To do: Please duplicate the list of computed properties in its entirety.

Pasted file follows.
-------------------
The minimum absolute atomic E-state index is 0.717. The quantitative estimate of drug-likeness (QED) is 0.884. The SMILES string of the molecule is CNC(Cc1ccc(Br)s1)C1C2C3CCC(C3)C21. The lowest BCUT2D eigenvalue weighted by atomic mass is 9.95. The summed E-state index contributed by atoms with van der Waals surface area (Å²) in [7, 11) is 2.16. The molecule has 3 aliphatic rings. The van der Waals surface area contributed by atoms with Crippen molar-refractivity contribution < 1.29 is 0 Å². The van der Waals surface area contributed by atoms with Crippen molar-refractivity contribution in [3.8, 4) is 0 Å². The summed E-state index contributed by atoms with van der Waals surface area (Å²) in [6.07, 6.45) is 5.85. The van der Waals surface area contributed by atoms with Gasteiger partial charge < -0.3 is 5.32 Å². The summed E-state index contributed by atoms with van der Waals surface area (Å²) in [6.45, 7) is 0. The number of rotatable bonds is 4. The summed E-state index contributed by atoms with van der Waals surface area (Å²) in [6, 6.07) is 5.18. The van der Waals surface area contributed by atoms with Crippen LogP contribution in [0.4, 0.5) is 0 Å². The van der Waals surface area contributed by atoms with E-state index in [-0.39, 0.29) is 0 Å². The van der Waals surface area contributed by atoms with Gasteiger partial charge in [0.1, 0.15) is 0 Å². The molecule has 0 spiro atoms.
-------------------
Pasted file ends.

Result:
The minimum absolute atomic E-state index is 0.717. The quantitative estimate of drug-likeness (QED) is 0.884. The SMILES string of the molecule is CNC(Cc1ccc(Br)s1)C1C2C3CCC(C3)C21. The lowest BCUT2D eigenvalue weighted by atomic mass is 9.95. The summed E-state index contributed by atoms with van der Waals surface area (Å²) in [7, 11) is 2.16. The molecule has 3 aliphatic rings. The van der Waals surface area contributed by atoms with Crippen molar-refractivity contribution < 1.29 is 0 Å². The van der Waals surface area contributed by atoms with Crippen molar-refractivity contribution in [3.8, 4) is 0 Å². The summed E-state index contributed by atoms with van der Waals surface area (Å²) in [6.07, 6.45) is 5.85. The van der Waals surface area contributed by atoms with Gasteiger partial charge < -0.3 is 5.32 Å². The summed E-state index contributed by atoms with van der Waals surface area (Å²) in [6.45, 7) is 0. The number of rotatable bonds is 4. The summed E-state index contributed by atoms with van der Waals surface area (Å²) in [6, 6.07) is 5.18. The van der Waals surface area contributed by atoms with Crippen LogP contribution in [0.4, 0.5) is 0 Å². The van der Waals surface area contributed by atoms with E-state index in [-0.39, 0.29) is 0 Å². The van der Waals surface area contributed by atoms with Gasteiger partial charge in [0.1, 0.15) is 0 Å². The molecule has 0 spiro atoms.